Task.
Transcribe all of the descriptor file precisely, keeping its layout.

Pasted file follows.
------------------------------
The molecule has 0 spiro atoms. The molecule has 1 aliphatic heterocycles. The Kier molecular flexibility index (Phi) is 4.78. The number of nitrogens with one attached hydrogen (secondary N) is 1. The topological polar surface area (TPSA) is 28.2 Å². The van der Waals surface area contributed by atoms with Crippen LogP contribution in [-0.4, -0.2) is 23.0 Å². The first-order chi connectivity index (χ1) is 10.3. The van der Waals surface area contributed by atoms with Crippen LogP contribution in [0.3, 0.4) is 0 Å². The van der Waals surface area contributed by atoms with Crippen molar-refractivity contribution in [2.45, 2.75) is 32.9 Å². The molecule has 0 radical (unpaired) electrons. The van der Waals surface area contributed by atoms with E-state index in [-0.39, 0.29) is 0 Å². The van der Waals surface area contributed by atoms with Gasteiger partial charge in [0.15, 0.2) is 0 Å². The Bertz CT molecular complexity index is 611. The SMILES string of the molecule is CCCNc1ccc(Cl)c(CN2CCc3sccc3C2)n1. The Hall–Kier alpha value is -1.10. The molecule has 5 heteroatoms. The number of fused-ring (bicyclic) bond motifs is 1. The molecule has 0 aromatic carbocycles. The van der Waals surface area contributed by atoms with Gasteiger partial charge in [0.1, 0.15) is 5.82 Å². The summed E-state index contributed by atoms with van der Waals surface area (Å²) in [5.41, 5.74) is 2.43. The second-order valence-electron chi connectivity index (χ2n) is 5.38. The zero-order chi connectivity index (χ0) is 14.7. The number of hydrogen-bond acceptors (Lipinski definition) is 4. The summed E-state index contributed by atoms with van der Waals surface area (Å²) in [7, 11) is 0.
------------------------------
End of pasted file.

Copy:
The molecule has 0 spiro atoms. The molecule has 1 aliphatic heterocycles. The Kier molecular flexibility index (Phi) is 4.78. The number of nitrogens with one attached hydrogen (secondary N) is 1. The topological polar surface area (TPSA) is 28.2 Å². The van der Waals surface area contributed by atoms with Crippen LogP contribution in [-0.4, -0.2) is 23.0 Å². The first-order chi connectivity index (χ1) is 10.3. The van der Waals surface area contributed by atoms with Crippen LogP contribution in [0.3, 0.4) is 0 Å². The van der Waals surface area contributed by atoms with Crippen molar-refractivity contribution in [2.45, 2.75) is 32.9 Å². The molecule has 0 radical (unpaired) electrons. The van der Waals surface area contributed by atoms with E-state index in [-0.39, 0.29) is 0 Å². The van der Waals surface area contributed by atoms with Gasteiger partial charge in [0.15, 0.2) is 0 Å². The Bertz CT molecular complexity index is 611. The SMILES string of the molecule is CCCNc1ccc(Cl)c(CN2CCc3sccc3C2)n1. The Hall–Kier alpha value is -1.10. The molecule has 5 heteroatoms. The number of fused-ring (bicyclic) bond motifs is 1. The molecule has 0 aromatic carbocycles. The van der Waals surface area contributed by atoms with Gasteiger partial charge in [0.1, 0.15) is 5.82 Å². The summed E-state index contributed by atoms with van der Waals surface area (Å²) in [5.41, 5.74) is 2.43. The second-order valence-electron chi connectivity index (χ2n) is 5.38. The zero-order chi connectivity index (χ0) is 14.7. The number of hydrogen-bond acceptors (Lipinski definition) is 4. The summed E-state index contributed by atoms with van der Waals surface area (Å²) in [7, 11) is 0.